Last Updated on March 31, 2020 by Mark P.
This crisis is finally being treated seriously by both the federal government and the private sector, but what impacts everyone equally are the decisions the Federal Reserve makes during this time, which will affect our country long term for years to come.
According to Yahoo! Finance, the Federal Reserve is going to take ‘aggressive’ action to back corporate debt markets as well as mainstreet. Yahoo! Reporter Brian Cheung says, “The Federal Reserve called a third emergency meeting to combat the economic impact of the novel coronavirus” as well as new policies and “extensive” proposals. “The Fed also said a direct lending program to Main Street businesses will be announced soon.”
This comes at a time when this widespread health scare and indefinite closing of thousands of small businesses and large corporations are wreaking havoc on American markets. This has pushed the Fed to “expand the scope of its asset purchases under its quantitative easing [inflation] program and announced four new measures to grease the commercial paper, corporate bond, and even ETF markets.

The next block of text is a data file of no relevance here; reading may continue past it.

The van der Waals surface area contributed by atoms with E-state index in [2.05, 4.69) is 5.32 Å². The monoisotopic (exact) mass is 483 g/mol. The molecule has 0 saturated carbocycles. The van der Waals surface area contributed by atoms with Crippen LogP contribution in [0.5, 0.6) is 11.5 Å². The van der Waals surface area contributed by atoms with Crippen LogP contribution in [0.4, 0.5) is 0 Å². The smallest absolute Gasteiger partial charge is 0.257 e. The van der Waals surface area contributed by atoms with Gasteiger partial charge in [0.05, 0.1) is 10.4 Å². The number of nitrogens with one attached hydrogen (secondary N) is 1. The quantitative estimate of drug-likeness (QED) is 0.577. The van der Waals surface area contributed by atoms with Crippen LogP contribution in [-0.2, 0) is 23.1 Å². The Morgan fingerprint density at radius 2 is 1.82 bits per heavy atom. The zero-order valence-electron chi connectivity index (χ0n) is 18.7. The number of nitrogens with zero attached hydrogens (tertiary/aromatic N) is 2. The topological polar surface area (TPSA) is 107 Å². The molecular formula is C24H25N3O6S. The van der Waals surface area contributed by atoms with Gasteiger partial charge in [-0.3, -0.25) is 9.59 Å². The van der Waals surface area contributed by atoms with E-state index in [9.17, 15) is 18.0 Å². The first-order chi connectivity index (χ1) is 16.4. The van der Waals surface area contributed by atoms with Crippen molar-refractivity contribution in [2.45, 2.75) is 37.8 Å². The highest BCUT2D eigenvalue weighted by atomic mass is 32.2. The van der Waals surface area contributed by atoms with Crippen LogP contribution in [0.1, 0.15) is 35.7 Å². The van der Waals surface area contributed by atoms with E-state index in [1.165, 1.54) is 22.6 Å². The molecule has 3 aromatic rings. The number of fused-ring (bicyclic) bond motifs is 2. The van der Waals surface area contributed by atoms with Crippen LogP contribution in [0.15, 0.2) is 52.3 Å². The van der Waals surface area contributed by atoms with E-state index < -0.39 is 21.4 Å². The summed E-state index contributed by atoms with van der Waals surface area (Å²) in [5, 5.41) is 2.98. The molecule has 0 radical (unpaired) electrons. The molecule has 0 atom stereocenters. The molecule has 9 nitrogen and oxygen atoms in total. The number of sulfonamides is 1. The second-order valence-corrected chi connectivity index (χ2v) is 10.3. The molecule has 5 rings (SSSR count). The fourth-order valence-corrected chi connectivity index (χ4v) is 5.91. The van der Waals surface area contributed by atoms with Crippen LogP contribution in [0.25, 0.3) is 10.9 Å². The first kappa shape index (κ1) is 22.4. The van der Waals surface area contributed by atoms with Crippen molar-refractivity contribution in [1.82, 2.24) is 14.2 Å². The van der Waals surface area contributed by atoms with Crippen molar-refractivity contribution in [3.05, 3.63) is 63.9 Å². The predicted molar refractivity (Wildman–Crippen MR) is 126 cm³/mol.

What this means is that the Fed has also committed to the “establishment of a Main Street Business Lending Program to support lending to eligible small-and-medium-sized businesses,” similar to programs from the Small Business Administration.” This is adding to the hope that this decision will provide an estimated $300 billion in “new financing available to businesses.”
This new policy by the Fed also means the suspension of its previous guidance regarding inflation which seeks to buy “at least” $500 billion in U.S. Treasuries and $200 billion in agency-backed mortgage-backed securities “over the coming months.” Currently, the bank also says that it will also add securities “in the amounts needed,” and “will also expand the scope of those purchases to include agency commercial mortgage-backed securities.”
With this action by the Fed as well as the coronavirus stimulus bill, interest rates will stay at around 0% to help with lending, and with quantitative easing more liquidity will be injected into the economy in order to boost aggregate demand. This will help the economy boost activity as we try and pull ourselves out of this health crisis and coming recession.